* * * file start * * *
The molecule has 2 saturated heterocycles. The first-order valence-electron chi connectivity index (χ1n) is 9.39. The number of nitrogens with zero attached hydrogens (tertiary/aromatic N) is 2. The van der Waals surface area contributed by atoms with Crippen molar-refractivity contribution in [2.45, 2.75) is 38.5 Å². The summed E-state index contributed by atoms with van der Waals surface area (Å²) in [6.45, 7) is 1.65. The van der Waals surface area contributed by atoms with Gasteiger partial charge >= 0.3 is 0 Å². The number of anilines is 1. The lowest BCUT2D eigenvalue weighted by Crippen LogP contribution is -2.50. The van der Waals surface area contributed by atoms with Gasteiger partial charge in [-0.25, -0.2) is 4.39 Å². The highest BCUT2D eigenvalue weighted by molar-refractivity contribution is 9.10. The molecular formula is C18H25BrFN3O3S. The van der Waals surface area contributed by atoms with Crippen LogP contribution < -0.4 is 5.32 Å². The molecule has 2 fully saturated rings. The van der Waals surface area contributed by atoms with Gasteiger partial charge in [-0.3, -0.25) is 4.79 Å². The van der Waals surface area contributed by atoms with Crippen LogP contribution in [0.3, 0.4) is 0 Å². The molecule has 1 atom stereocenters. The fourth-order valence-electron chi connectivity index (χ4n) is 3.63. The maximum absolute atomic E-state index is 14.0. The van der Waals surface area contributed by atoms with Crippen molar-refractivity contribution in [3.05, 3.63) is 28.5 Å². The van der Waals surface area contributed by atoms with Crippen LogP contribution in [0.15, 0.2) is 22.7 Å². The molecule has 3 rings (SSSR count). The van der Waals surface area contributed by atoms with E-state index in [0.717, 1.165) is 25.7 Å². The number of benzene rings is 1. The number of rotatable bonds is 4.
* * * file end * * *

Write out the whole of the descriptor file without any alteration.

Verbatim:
The molecule has 2 saturated heterocycles. The first-order valence-electron chi connectivity index (χ1n) is 9.39. The number of nitrogens with zero attached hydrogens (tertiary/aromatic N) is 2. The van der Waals surface area contributed by atoms with Crippen molar-refractivity contribution in [2.45, 2.75) is 38.5 Å². The summed E-state index contributed by atoms with van der Waals surface area (Å²) in [6.45, 7) is 1.65. The van der Waals surface area contributed by atoms with Gasteiger partial charge >= 0.3 is 0 Å². The number of anilines is 1. The lowest BCUT2D eigenvalue weighted by Crippen LogP contribution is -2.50. The van der Waals surface area contributed by atoms with Gasteiger partial charge in [-0.25, -0.2) is 4.39 Å². The highest BCUT2D eigenvalue weighted by molar-refractivity contribution is 9.10. The molecular formula is C18H25BrFN3O3S. The van der Waals surface area contributed by atoms with Crippen LogP contribution < -0.4 is 5.32 Å². The molecule has 2 fully saturated rings. The van der Waals surface area contributed by atoms with Gasteiger partial charge in [-0.3, -0.25) is 4.79 Å². The van der Waals surface area contributed by atoms with Crippen LogP contribution in [0.3, 0.4) is 0 Å². The molecule has 1 atom stereocenters. The fourth-order valence-electron chi connectivity index (χ4n) is 3.63. The maximum absolute atomic E-state index is 14.0. The van der Waals surface area contributed by atoms with Crippen molar-refractivity contribution in [3.05, 3.63) is 28.5 Å². The van der Waals surface area contributed by atoms with Crippen LogP contribution in [0.15, 0.2) is 22.7 Å². The molecule has 3 rings (SSSR count). The van der Waals surface area contributed by atoms with E-state index in [0.717, 1.165) is 25.7 Å². The number of benzene rings is 1. The number of rotatable bonds is 4.